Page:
The trouble with programming robots to walk over shifting terrain like a desert is that what works in one environment may not fly in another. These conditions are often inconsistent, with rocks and sand of all shapes and sizes to contend with. One way around that would be to have the robot teach itself, which is exactly the approach researchers at Arizona State University have taken with their so-called C-Turtle, a cheap, nature-inspired robot that could one day be used to clear landmines and explore Mars.

Robots that learn as they go are getting better all the time. We have seen robots learn to cook by watching YouTube videos and others that teach themselves to grasp objects like a human. And if those aren't quite stoking your Skynet fears, then how about a "mother robot" built by UK scientists that can not only build its own child robots, but mimic the process of natural selection to improve the capabilities with each generation?

The idea behind making the C-Turtle self-learning was so that it can learn to tackle the shifting sands of various desert-like terrain. Doing this required minds from the university's computer science department, along with researchers in mechanical engineering and biology.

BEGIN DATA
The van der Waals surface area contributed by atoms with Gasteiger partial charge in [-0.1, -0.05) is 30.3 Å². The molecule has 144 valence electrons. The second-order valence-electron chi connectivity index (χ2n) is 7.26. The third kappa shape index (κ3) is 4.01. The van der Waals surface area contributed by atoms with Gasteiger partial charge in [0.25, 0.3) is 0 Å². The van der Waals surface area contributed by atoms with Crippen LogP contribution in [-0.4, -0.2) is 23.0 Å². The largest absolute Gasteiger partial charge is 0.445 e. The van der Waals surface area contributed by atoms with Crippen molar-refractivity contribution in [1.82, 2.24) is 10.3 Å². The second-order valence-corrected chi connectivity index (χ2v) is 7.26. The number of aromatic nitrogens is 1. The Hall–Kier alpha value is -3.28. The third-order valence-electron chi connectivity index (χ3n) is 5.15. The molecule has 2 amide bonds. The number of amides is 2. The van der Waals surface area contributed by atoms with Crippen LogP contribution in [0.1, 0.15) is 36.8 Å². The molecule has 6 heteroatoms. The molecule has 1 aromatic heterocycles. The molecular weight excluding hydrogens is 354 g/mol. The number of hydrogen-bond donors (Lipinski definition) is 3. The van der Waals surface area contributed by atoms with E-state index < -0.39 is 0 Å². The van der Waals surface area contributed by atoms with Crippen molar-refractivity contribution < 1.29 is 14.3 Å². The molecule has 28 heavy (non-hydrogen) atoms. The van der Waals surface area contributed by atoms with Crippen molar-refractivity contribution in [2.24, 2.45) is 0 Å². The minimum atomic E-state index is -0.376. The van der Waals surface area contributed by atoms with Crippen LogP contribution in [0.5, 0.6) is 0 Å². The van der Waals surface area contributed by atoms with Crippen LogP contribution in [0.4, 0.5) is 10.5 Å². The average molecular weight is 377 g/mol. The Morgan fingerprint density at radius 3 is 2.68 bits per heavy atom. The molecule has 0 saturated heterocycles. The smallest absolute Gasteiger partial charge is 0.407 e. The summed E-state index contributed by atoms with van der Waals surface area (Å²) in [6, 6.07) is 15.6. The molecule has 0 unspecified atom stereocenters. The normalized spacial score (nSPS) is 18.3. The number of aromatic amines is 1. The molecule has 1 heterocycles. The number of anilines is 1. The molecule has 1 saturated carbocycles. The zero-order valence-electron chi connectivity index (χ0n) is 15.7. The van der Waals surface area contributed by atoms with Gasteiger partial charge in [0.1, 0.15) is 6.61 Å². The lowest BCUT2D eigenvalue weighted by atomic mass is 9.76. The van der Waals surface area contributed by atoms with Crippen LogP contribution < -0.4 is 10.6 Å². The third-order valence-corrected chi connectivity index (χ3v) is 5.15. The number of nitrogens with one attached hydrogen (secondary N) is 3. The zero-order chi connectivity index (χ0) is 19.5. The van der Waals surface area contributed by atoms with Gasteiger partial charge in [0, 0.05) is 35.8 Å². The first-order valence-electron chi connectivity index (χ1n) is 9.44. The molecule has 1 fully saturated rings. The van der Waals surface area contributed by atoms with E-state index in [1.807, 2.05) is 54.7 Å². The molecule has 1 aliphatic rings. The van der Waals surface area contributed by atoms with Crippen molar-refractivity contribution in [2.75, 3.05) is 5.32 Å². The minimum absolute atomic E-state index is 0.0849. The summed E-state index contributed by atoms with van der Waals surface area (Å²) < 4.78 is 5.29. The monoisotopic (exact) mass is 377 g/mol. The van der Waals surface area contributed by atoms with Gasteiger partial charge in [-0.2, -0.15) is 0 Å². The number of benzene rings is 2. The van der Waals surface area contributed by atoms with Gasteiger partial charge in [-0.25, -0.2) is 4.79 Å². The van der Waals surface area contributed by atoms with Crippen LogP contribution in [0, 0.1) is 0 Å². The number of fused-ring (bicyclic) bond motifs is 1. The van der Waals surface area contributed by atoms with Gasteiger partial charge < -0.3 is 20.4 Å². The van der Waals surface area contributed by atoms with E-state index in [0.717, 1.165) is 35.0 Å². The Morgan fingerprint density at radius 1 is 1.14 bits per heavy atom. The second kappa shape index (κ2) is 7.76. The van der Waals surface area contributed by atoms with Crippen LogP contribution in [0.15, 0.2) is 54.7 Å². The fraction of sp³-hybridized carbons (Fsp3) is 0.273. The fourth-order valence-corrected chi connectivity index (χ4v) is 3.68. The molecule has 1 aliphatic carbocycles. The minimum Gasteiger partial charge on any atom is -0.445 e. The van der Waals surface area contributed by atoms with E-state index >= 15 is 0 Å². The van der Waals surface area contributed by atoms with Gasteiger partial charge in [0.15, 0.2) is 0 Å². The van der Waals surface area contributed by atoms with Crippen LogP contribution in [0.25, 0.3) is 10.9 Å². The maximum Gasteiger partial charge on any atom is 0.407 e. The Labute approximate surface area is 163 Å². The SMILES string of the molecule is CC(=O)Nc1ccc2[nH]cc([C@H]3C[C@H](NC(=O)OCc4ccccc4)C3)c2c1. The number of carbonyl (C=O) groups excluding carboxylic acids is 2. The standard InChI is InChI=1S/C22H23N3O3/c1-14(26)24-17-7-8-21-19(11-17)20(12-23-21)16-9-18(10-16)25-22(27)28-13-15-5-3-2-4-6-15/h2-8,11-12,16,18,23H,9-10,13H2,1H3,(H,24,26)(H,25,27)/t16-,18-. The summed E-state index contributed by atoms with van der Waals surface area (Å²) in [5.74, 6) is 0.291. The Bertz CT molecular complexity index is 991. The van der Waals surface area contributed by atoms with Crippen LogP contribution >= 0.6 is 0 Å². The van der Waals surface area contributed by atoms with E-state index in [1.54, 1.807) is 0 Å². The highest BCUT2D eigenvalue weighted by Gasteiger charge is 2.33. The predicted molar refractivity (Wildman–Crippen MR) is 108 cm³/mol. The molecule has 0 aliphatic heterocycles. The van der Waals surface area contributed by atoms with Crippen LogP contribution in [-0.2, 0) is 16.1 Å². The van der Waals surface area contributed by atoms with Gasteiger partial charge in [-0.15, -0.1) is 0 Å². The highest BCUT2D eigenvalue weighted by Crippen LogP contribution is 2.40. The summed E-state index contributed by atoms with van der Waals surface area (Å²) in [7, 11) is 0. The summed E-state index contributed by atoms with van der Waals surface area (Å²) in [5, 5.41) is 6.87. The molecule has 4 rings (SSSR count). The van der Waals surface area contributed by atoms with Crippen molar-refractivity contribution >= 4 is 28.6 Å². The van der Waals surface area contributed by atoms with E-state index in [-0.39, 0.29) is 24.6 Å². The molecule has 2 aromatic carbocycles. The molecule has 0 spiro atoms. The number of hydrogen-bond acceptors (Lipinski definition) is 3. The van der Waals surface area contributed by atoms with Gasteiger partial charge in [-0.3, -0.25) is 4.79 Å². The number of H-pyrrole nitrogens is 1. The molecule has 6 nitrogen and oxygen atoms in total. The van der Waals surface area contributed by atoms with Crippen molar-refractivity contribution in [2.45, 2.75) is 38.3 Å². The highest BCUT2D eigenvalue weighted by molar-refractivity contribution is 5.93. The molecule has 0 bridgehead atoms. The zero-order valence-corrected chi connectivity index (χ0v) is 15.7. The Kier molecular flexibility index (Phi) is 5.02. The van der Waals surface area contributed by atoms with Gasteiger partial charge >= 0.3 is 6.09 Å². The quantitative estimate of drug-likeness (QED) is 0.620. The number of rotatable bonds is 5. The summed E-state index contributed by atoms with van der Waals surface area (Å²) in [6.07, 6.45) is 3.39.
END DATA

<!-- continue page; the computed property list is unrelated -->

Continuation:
The result was an inexpensive robot made from thin cardboard, using motors that cost around US$5 and chips around $10. Each robot overall costs around $70 and features a curved leading edge and curved flippers, just like a turtle, along with learning algorithms to help it scuttle across the sand.

"It turns out the ones shaped like that work better than just a square paddle," says team member Andrew Janssen. "We tested things that are impossible in nature. They didn't work."

The team put the C-Turtle to work in Arizona's Papago Park, where it took around one hour to teach itself to walk across the terrain. It did this by digging quite hard to propel itself forward, but not hard enough to dig holes and get stuck.

With further work, the team imagines these robots could one day be deployed in packs, as a form of swarm robotics, to monitor conditions or clear minefields. And possibly one day, stacks of cardboard and a laser cutter could be sent to Mars, allowing fleets of C-Turtles to self-assemble and explore the Martian landscape.

The team will present two papers on the robot at MIT and Stanford this (northern) summer, describing both its biological inspiration and the learning algorithms behind it. You can see the C-Turtle in action in the video below.

View gallery - 3 images